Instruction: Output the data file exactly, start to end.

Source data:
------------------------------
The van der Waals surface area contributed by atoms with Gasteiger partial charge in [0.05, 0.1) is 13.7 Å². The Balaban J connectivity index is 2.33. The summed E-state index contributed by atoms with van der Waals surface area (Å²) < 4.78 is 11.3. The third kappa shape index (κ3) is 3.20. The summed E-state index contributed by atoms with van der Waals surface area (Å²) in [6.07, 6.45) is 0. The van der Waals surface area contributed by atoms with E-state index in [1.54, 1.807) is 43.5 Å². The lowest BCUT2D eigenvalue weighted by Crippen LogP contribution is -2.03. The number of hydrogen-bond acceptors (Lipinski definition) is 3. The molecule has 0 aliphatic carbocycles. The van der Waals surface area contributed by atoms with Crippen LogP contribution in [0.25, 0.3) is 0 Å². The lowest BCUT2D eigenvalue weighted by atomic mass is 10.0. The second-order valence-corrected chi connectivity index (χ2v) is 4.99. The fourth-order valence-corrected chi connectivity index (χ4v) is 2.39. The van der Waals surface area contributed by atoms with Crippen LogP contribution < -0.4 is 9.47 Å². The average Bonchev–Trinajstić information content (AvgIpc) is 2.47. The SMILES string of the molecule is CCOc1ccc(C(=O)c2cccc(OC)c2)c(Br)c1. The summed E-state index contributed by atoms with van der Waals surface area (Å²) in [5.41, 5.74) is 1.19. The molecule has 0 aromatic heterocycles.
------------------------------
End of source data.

The van der Waals surface area contributed by atoms with Gasteiger partial charge in [0.05, 0.1) is 13.7 Å². The Balaban J connectivity index is 2.33. The summed E-state index contributed by atoms with van der Waals surface area (Å²) < 4.78 is 11.3. The third kappa shape index (κ3) is 3.20. The summed E-state index contributed by atoms with van der Waals surface area (Å²) in [6.07, 6.45) is 0. The van der Waals surface area contributed by atoms with E-state index in [1.54, 1.807) is 43.5 Å². The lowest BCUT2D eigenvalue weighted by Crippen LogP contribution is -2.03. The number of hydrogen-bond acceptors (Lipinski definition) is 3. The molecule has 0 aliphatic carbocycles. The van der Waals surface area contributed by atoms with Crippen LogP contribution in [0.25, 0.3) is 0 Å². The lowest BCUT2D eigenvalue weighted by atomic mass is 10.0. The second-order valence-corrected chi connectivity index (χ2v) is 4.99. The fourth-order valence-corrected chi connectivity index (χ4v) is 2.39. The van der Waals surface area contributed by atoms with Crippen LogP contribution < -0.4 is 9.47 Å². The average Bonchev–Trinajstić information content (AvgIpc) is 2.47. The SMILES string of the molecule is CCOc1ccc(C(=O)c2cccc(OC)c2)c(Br)c1. The summed E-state index contributed by atoms with van der Waals surface area (Å²) in [5.41, 5.74) is 1.19. The molecule has 0 aromatic heterocycles.